The Mediterranean Diet Prevents Heart Disease in Women: New and Strong Data

Dietary modification is a cornerstone of cardiovascular disease (CVD) prevention. A Mediterranean (MED) diet has been associated with a lower risk of CVD but no systematic reviews have evaluated this relationship specifically in women. As CVD is the number 1 cause of death in women, any progress in the prevention of CVD has huge benefits and must be taught and implemented.

While an all plant (whole-food plant based diet) has been show to halt and prevent heart disease, not everyone is willing to adopt that plan. The MED diet is adopted by many but can it prevent CVD in women? 


To determine the association between higher versus lower adherence to a MED diet and incident CVD and total mortality in women, a search of all prior studies was performed and published.


A search of randomised controlled trials and prospective cohort studies with participants without previous CVD were included.

Studies were eligible if they reported a Mediterranean diet score and comprised either all female participants or stratified outcomes by sex. The primary outcome was CVD and/or total mortality.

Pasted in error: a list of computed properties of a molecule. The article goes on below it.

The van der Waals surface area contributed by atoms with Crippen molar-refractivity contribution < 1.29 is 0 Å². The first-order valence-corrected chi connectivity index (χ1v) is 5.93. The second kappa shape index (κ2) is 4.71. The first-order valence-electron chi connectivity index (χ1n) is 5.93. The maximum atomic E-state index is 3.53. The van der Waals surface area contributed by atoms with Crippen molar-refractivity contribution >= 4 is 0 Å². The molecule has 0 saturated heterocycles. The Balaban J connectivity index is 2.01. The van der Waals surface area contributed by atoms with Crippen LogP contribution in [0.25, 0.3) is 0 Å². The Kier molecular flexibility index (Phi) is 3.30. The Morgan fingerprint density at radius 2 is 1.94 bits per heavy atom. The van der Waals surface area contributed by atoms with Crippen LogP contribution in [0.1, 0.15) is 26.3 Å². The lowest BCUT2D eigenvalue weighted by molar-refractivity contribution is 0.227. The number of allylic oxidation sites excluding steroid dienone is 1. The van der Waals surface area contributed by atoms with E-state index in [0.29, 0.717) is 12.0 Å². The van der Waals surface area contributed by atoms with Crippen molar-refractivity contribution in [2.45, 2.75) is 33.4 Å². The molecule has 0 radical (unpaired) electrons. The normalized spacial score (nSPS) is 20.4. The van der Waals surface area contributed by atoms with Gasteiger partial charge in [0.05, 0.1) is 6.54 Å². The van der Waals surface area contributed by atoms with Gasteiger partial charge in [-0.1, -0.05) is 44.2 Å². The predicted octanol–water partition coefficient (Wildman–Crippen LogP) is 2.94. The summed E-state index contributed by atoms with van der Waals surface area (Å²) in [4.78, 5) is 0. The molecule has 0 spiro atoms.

Sixteen prospective cohort studies were included in the analysis (n=722 ,495 female participants).

In women, higher adherence to a Mediterranean diet was associated with a lower CVD incidence (risk 24% less), total mortality (risk 23% less), and coronary heart disease (risk 25% less).

Stroke incidence was lower in women with higher Mediterranean diet adherence (13%) but this was not statistically signficant. It would appear to be clinically important however.


This study supports a beneficial effect of the MED diet on primary prevention of CVD and death in women, and is an important step in enabling sex specific guidelines. 

Women should be taught right away to reduce or drop all dairy, red meat, and processed foods. Increasing fruit and vegetable, legume, whole grain, and extra-virgin olive oil intake is advised. Added sugars should be reduced or eliminated. Red wine is optional but is a standard part of the traditional MED diet along with eating in a relaxed and social setting.

Dr. Joel Kahn

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